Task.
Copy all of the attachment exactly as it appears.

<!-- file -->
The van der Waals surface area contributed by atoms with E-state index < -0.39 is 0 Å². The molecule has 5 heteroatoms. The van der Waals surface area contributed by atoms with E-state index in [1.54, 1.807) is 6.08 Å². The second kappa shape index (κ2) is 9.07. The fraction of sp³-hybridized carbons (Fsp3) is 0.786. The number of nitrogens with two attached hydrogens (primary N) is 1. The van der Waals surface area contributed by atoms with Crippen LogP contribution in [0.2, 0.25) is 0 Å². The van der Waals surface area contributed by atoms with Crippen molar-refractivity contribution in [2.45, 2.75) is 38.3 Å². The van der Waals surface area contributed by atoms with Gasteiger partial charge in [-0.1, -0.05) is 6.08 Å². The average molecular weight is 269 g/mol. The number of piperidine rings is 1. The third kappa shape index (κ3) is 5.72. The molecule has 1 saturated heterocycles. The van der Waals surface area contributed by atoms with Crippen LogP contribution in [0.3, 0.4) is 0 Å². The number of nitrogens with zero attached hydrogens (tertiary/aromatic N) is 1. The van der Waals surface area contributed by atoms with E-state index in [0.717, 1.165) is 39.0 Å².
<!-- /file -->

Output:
The van der Waals surface area contributed by atoms with E-state index < -0.39 is 0 Å². The molecule has 5 heteroatoms. The van der Waals surface area contributed by atoms with E-state index in [1.54, 1.807) is 6.08 Å². The second kappa shape index (κ2) is 9.07. The fraction of sp³-hybridized carbons (Fsp3) is 0.786. The number of nitrogens with two attached hydrogens (primary N) is 1. The van der Waals surface area contributed by atoms with Crippen LogP contribution in [0.2, 0.25) is 0 Å². The van der Waals surface area contributed by atoms with Crippen molar-refractivity contribution in [2.45, 2.75) is 38.3 Å². The van der Waals surface area contributed by atoms with Gasteiger partial charge in [-0.1, -0.05) is 6.08 Å². The average molecular weight is 269 g/mol. The number of piperidine rings is 1. The third kappa shape index (κ3) is 5.72. The molecule has 1 saturated heterocycles. The van der Waals surface area contributed by atoms with Crippen LogP contribution in [0.3, 0.4) is 0 Å². The number of nitrogens with zero attached hydrogens (tertiary/aromatic N) is 1. The van der Waals surface area contributed by atoms with E-state index in [0.717, 1.165) is 39.0 Å².